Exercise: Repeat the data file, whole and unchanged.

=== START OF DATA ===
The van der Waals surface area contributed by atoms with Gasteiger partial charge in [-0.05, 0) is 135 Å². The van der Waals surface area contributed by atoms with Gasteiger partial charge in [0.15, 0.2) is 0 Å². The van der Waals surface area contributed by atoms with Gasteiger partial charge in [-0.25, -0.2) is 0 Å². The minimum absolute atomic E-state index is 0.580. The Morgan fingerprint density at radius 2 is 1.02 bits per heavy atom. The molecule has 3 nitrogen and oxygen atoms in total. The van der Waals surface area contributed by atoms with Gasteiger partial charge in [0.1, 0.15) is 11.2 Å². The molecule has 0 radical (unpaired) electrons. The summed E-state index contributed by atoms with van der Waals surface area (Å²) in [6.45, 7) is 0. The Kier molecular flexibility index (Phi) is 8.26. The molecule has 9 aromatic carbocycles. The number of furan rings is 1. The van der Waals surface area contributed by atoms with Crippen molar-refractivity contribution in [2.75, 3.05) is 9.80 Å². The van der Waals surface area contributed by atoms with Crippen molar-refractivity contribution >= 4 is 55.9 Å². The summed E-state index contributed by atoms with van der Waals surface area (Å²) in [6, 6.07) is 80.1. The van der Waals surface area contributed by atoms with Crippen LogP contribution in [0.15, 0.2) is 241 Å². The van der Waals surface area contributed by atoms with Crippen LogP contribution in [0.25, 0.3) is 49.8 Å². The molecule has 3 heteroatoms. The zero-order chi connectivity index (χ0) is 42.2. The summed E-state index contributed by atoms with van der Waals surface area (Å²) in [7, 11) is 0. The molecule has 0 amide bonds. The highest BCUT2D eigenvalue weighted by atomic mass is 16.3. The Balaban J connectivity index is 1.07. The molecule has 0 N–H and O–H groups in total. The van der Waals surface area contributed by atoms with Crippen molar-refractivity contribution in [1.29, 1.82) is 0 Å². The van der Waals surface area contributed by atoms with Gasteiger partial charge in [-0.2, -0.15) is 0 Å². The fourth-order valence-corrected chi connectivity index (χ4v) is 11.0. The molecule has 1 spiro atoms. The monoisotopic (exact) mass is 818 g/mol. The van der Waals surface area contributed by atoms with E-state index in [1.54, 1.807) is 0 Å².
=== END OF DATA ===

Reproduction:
The van der Waals surface area contributed by atoms with Gasteiger partial charge in [-0.05, 0) is 135 Å². The van der Waals surface area contributed by atoms with Gasteiger partial charge in [0.15, 0.2) is 0 Å². The van der Waals surface area contributed by atoms with Gasteiger partial charge in [-0.25, -0.2) is 0 Å². The minimum absolute atomic E-state index is 0.580. The Morgan fingerprint density at radius 2 is 1.02 bits per heavy atom. The molecule has 3 nitrogen and oxygen atoms in total. The van der Waals surface area contributed by atoms with Gasteiger partial charge in [0.1, 0.15) is 11.2 Å². The molecule has 0 radical (unpaired) electrons. The summed E-state index contributed by atoms with van der Waals surface area (Å²) in [6.45, 7) is 0. The Kier molecular flexibility index (Phi) is 8.26. The molecule has 9 aromatic carbocycles. The number of furan rings is 1. The van der Waals surface area contributed by atoms with Crippen molar-refractivity contribution in [2.75, 3.05) is 9.80 Å². The van der Waals surface area contributed by atoms with Crippen molar-refractivity contribution >= 4 is 55.9 Å². The summed E-state index contributed by atoms with van der Waals surface area (Å²) in [6, 6.07) is 80.1. The van der Waals surface area contributed by atoms with Crippen LogP contribution in [0.15, 0.2) is 241 Å². The van der Waals surface area contributed by atoms with Crippen LogP contribution in [0.25, 0.3) is 49.8 Å². The molecule has 3 heteroatoms. The zero-order chi connectivity index (χ0) is 42.2. The summed E-state index contributed by atoms with van der Waals surface area (Å²) in [7, 11) is 0. The molecule has 0 amide bonds. The highest BCUT2D eigenvalue weighted by atomic mass is 16.3. The Balaban J connectivity index is 1.07. The molecule has 0 N–H and O–H groups in total. The van der Waals surface area contributed by atoms with Crippen molar-refractivity contribution in [1.29, 1.82) is 0 Å². The van der Waals surface area contributed by atoms with Gasteiger partial charge in [-0.2, -0.15) is 0 Å². The fourth-order valence-corrected chi connectivity index (χ4v) is 11.0. The molecule has 1 spiro atoms. The monoisotopic (exact) mass is 818 g/mol. The van der Waals surface area contributed by atoms with E-state index in [1.54, 1.807) is 0 Å².